How small businesses hit the big time

What would you say is the most critical aspect of building a profitable business? Ask ten people, you could likely get ten different answers.

What would you say is the most critical aspect of building a profitable business?

Ask ten people, you could likely get ten different answers.

A motivated team is essential, some would tell you.  Others might say a fantastic product or service is the key.  You could hear that proper financing is the most essential ingredient — it takes money to make money.  On the other hand, I’ve heard lot of people say the willingness to work hard and be committed is the number one factor in entrepreneurial success.

In my experience, any of those answers could be correct, depending on the stage of your company’s growth, and the precise nature of the obstacle that’s blocking your route to greater success. 

But Mark Drager believes one thing matters more than everything else, and it’s none of the above.

"Generating sales," says the 28-year-old owner of Phanta Media in Markham Ontario. "A CEO’s number one job is building a sales engine and only that."

Maybe he’s right.  As much as I hate to sound like Kevin O’Leary on Dragons’ Den ("It’s all about the money!"), at the end of the day, business success is determined by profit.   Every other type of success comes from having a thriving enterprise. And you either generate enough profit to stay in business, or you don’t. 

Of course, profit comes from one thing, and that is from making sales.    

Initially though, I did quibble with Drager’s viewpoint.  We met at an event where he’d produced a corporate video — that’s what his company does.  He started Phanta as a pup of just 22 years of age.   Now he employs seven people, and counts the Royal Bank, law firm Stikeman Elliot, and Fairmont Hotels among his clients.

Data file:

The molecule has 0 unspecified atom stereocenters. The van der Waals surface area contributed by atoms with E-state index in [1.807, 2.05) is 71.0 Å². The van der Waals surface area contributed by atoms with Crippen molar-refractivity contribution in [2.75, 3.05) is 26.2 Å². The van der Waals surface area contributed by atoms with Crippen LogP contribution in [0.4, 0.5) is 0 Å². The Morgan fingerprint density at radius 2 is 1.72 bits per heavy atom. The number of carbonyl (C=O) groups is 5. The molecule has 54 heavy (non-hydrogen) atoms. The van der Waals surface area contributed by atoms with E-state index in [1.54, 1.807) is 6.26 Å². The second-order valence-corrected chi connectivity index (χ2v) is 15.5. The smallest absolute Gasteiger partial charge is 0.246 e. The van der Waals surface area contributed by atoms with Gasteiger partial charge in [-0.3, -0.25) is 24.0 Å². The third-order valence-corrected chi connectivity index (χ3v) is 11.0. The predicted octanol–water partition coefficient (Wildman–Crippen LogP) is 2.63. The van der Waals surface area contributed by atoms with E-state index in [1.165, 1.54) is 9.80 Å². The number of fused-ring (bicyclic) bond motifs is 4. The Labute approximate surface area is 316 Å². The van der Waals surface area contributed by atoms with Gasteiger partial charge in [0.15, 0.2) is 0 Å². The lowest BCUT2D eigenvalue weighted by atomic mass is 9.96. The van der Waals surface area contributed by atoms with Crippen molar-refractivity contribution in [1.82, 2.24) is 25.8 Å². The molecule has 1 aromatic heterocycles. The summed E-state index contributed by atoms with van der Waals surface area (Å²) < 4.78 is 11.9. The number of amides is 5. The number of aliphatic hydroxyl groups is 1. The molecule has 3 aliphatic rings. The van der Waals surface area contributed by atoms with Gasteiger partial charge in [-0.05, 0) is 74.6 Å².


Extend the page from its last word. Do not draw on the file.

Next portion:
"Sure sales are important," I said, "But the CEO also has to make sure the company is delivering a great product or service once the sale is made, don’t you agree?"

"Of course," he replied.  "But you hire people to do that.   You worry about sales first, and then deliver a really high quality product.  Sales give you the revenue and the ability to hire the best people." 

Drager tells me he adopted this focus after having a coffee with Bruce Hunter.  Hunter is an author and speaker who was the vice-president and general manager of Kraft Canada.  His bio tells me he "tripled the margin and doubled profitability of an underperforming $400 million business. He has led over $2 billion in acquisitions, divestitures and business integrations, and advised over 100 companies on how to better achieve their goals."

Don't be afraid to get help

Nowadays Hunter runs Lighthouse 360, mentoring and coaching entrepreneurs who want to turn their small business into a medium-sized business (and perhaps even bigger). 

When I called Hunter to learn more about how he decided sales are the key to everything, I decided I wouldn’t share exactly what Mark Drager had told me straight off the bat.  I wanted to hear Hunter’s overall approach to business success, and I was curious to know if his message was as clear and singular as Drager described it.